I'm now old enough that looking at that year makes me wonder if I'm living inside a science-fiction novel. I think I might've even written something in grade school set in the Year 2014 where our food came in pill form and we traveled in pneumatic tubes wearing clothes that looked like pajamas.
Given the nature of my employment, the pajama thing has pretty much come true, but I want my pneumatic tubes!
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The holiday season parties have come and gone, but I've held back some of my book awards for the new year so we can have one final celebration before we turn to the grim, gray days of winter.
Books from the new year are already here, so this will be my official purge of all things 2013, once and forever more.
Narrator I'd most like to hang out with: Fourteen-year-old Citoyen "City" Coldson from Kiese Laymon's "Long Division." He made me laugh out loud four times on the first page alone, and gets into all kinds of interesting trouble through the rest of the book. Runner-up: Henry Shackleford from "The Good Lord Bird" by James McBride.
Narrator I'd least like to hang out with: Paul Lohman from Herman Koch's "The Dinner." If you've read the book, you know what I'm saying.
Book I'm most likely to reread: "Pacific" by Tom Drury. I've already read its two companion novels, "The End of Vandalism" and "Hunts in Dreams," so this seems like a no-brainer.
The "There's something in my eye, I'm not crying" award: "Return to Oakpine" by Ron Carlson. So, so beautiful. Runner-up: "Love, Dishonor, Marry, Die, Cherish, Perish" by David Rakoff.
Book that filled me with the most hometown pride: "The Third Coast: When Chicago Built the American Dream" by Thomas Dyja. Remember that review in The New York Times that ran down this book and the city together? Yeah, me neither.
Scariest book: "The Dinner" by Herman Koch. I wrote a whole column about it last year. I still get unsettled just thinking about it. Runners-up: "Give Me Everything You Have: On Being Stalked" by James Lasdun. The story of Lasdun being psychologically targeted by a former student reveals how vulnerable we are in the Internet age. "Going Clear: Scientology, Hollywood, and the Prison of Belief" by Lawrence Wright. Wright pretty definitely proves that Scientology leaders are subjecting some of their followers to something that approaches torture.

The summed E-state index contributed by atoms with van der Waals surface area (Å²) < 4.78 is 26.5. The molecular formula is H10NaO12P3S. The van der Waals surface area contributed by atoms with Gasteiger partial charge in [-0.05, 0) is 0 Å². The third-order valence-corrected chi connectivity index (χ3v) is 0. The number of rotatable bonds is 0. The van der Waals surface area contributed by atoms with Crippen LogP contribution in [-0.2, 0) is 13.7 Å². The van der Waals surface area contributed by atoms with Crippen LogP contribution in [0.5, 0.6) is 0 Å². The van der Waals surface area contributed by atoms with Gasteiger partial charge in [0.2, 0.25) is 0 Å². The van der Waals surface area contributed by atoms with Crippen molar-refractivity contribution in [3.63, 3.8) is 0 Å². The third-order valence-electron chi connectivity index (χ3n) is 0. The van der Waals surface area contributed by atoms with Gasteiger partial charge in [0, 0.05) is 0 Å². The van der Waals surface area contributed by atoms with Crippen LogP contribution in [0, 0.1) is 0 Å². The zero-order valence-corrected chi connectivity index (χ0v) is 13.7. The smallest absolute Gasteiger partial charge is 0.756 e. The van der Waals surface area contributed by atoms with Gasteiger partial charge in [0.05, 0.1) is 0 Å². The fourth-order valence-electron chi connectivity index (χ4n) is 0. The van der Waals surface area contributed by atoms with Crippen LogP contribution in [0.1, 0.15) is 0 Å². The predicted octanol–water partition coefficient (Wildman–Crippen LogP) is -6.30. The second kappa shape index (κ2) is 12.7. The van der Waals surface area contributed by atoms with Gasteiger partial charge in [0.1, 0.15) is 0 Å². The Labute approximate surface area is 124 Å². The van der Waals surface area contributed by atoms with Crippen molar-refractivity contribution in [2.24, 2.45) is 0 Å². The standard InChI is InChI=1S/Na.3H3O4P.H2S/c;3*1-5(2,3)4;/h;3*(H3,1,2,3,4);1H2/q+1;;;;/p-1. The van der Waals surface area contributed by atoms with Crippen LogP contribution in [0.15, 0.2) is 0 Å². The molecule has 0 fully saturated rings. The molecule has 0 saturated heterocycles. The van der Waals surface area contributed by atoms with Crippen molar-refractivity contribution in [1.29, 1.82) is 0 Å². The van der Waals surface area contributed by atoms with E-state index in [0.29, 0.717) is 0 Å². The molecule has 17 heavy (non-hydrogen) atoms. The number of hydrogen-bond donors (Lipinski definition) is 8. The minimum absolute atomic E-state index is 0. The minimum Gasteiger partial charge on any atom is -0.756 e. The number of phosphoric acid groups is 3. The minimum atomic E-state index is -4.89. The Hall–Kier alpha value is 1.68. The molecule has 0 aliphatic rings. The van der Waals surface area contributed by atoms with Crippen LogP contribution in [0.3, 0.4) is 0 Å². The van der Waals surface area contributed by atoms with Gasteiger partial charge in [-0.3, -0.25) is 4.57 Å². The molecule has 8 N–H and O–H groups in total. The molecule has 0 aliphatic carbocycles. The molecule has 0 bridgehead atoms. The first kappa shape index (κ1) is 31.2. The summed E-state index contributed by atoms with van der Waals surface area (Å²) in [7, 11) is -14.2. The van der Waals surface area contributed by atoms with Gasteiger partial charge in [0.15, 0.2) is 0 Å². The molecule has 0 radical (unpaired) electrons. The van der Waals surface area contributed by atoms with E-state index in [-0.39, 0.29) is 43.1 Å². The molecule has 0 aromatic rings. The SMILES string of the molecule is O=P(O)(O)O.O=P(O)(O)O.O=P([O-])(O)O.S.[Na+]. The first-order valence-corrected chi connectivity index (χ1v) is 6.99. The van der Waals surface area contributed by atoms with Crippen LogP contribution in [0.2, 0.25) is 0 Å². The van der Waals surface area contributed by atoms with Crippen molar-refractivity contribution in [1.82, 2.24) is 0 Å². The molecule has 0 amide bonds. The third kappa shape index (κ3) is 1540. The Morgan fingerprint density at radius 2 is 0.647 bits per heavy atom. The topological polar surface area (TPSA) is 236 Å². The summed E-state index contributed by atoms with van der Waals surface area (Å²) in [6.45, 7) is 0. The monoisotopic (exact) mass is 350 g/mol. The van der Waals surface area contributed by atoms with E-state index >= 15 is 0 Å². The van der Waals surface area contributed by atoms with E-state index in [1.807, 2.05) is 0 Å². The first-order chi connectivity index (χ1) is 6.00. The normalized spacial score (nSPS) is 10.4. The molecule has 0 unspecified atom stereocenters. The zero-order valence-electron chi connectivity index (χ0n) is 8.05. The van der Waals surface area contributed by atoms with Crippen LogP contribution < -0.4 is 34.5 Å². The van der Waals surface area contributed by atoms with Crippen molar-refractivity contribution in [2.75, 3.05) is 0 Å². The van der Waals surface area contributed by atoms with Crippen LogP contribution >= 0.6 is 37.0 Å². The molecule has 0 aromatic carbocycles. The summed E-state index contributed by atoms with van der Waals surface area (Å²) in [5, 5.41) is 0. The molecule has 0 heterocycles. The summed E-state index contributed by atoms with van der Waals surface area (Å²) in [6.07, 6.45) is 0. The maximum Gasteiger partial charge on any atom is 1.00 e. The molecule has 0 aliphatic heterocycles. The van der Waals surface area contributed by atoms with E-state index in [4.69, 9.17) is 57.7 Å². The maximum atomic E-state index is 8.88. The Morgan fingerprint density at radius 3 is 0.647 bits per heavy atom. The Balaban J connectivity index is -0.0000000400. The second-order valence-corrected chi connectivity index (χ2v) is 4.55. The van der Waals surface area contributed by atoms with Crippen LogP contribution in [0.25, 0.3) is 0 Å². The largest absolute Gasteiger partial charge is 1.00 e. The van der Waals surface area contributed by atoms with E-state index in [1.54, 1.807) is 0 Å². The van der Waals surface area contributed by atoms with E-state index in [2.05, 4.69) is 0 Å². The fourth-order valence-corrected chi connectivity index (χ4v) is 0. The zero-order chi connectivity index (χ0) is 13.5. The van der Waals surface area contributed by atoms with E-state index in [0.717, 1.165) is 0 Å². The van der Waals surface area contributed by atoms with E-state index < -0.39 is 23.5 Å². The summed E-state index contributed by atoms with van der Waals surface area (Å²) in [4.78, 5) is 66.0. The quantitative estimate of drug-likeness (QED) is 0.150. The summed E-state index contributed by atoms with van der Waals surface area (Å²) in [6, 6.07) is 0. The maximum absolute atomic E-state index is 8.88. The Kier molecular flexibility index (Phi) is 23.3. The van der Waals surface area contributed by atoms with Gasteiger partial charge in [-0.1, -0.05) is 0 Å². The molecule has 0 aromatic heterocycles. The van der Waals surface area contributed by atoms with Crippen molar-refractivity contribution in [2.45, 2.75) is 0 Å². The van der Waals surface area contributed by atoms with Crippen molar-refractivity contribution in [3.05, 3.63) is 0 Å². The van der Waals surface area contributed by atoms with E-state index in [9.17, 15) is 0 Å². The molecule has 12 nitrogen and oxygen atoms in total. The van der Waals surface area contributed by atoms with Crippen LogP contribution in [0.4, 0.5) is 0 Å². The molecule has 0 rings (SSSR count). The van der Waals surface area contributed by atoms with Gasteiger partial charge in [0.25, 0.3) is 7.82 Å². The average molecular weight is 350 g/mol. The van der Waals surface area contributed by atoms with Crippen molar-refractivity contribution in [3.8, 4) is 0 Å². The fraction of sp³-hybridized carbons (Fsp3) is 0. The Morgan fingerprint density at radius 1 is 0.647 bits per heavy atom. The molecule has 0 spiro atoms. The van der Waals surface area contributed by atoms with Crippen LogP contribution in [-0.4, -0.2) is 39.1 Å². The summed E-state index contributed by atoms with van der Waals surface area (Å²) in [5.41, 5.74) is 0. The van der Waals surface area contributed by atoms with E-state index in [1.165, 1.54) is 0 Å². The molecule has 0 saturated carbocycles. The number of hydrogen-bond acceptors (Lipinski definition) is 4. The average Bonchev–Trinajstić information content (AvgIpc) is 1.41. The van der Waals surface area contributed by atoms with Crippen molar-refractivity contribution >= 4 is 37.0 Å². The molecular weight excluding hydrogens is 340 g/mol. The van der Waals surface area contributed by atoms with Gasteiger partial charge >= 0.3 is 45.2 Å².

Book I hope gets a wider audience: "The Explanation for Everything" by Lauren Grodstein. A widowed father of two young girls/biology professor agrees to supervise an independent study for a student trying to prove intelligent design. Both humorous and emotional complications ensue. Grodstein is one of those mid-list novelists that publishing used to be able to support comfortably, but the new economics make her a vanishing species.
Bought it, never got to it and sad I didn't award: "Bleeding Edge" by Thomas Pynchon.
Book started in 2013 that I'll still be reading in 2014 and 2015: "Letters: Kurt Vonnegut" edited by Dan Wakefield. I parcel out these little bits of wit, wisdom and humanity for myself bit by bit so as not to run out.
Book I liked so much I can't wait for the next one by the same author: "Want Not" by Jonathan Miles. If this was released earlier in the year, it would've shown up on a lot more "best of" lists — not that we trust those as a measure of quality, but you know what I'm saying.
Biblioracle John Warner is the author of "The Funny Man." Follow him on Twitter @Biblioracle.Copyright © 2014, The Baltimore Sun